Supreme Court To Investigate If AT&T Is Violating Antitrust Laws With Wholesale DSL Pricing
from the competition? dept
In most cases, antitrust rules seem fairly bogus. They often are used to try to punish companies for being successful, even if they’re not actually abusing any kind of monopoly situation. However, there are some cases where antitrust laws become a lot more interesting, when it comes to governments effectively granting monopoly rights to certain companies. That’s what’s happened with many telco services, where the government has basically provided monopoly “rights of way” to certain companies to put down infrastructure in places that no other company can. These rights of way were supposed to come with “common carrier” status, that would require the provider to allow equal access, without discrimination, even to companies that might “compete” in some manner or another with the core infrastructure provider. A few years back, however, the FCC made sure to classify broadband services as information services rather than telco services — even if they were using the same infrastructure. This was great for the telcos, since information services weren’t subject to common carrier restrictions like telco services were.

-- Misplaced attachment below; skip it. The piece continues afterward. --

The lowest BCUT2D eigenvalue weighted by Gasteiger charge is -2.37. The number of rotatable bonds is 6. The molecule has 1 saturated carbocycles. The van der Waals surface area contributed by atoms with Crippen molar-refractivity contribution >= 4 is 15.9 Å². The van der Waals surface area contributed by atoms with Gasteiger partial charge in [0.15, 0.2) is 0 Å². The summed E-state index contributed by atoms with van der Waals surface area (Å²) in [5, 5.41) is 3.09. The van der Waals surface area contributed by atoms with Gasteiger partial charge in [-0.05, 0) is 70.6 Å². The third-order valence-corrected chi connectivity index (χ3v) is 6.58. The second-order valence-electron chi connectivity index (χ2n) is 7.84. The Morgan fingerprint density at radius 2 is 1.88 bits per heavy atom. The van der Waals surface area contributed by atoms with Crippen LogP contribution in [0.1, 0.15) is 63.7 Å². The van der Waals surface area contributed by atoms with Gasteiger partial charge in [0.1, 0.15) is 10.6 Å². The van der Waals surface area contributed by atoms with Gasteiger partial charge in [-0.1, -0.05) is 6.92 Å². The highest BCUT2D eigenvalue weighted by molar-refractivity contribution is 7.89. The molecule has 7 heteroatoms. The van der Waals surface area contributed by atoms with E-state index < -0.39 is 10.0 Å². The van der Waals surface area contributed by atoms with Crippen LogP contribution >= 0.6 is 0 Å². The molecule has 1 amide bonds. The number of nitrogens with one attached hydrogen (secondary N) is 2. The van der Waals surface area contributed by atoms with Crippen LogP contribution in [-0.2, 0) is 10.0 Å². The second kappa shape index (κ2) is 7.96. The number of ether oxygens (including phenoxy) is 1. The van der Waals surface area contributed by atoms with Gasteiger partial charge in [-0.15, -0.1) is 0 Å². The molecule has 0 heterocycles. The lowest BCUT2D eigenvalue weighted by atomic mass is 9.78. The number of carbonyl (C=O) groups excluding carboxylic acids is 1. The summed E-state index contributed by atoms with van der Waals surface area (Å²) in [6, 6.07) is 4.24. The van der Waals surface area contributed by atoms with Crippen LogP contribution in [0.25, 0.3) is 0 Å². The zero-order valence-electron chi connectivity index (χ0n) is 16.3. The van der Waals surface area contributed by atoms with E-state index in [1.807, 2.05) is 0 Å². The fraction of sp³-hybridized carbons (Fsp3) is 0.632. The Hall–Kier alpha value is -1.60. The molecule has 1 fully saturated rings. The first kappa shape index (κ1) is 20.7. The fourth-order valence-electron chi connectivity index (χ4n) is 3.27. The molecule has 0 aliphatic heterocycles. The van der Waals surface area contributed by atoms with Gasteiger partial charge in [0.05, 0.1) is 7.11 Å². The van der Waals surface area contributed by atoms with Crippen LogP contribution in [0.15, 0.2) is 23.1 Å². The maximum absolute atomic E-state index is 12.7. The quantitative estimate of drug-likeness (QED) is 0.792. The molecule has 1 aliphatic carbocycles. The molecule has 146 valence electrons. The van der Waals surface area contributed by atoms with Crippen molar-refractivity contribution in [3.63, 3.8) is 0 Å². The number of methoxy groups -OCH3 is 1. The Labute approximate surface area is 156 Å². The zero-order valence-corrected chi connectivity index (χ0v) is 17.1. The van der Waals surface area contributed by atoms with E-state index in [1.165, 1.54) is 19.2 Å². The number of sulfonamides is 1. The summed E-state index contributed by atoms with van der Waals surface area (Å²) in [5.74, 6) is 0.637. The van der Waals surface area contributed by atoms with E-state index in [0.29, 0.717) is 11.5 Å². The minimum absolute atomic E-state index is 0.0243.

Yet, those broadband services still benefited from those rights of way, and they used their new found lack of restrictions to raise wholesale prices to smaller ISPs who offered services on their networks. A series of lawsuits followed, including an appeals court ruling that found that AT&T was abusing monopoly rights to offer prices that were simply out of line with market pricing — making it effectively impossible for any other provider to compete. AT&T has appealed and now the Supreme Court has agreed to hear the case. This could be very important, as it could force a company like AT&T, which relies on these government granted rights of way, to offer up access to their network to potential competitors who could offer more reasonably priced services. This also could have a major impact on both the overall competitiveness of broadband in the US as well as network neutrality — since having more competition would make it harder for AT&T and others to violate net neutrality.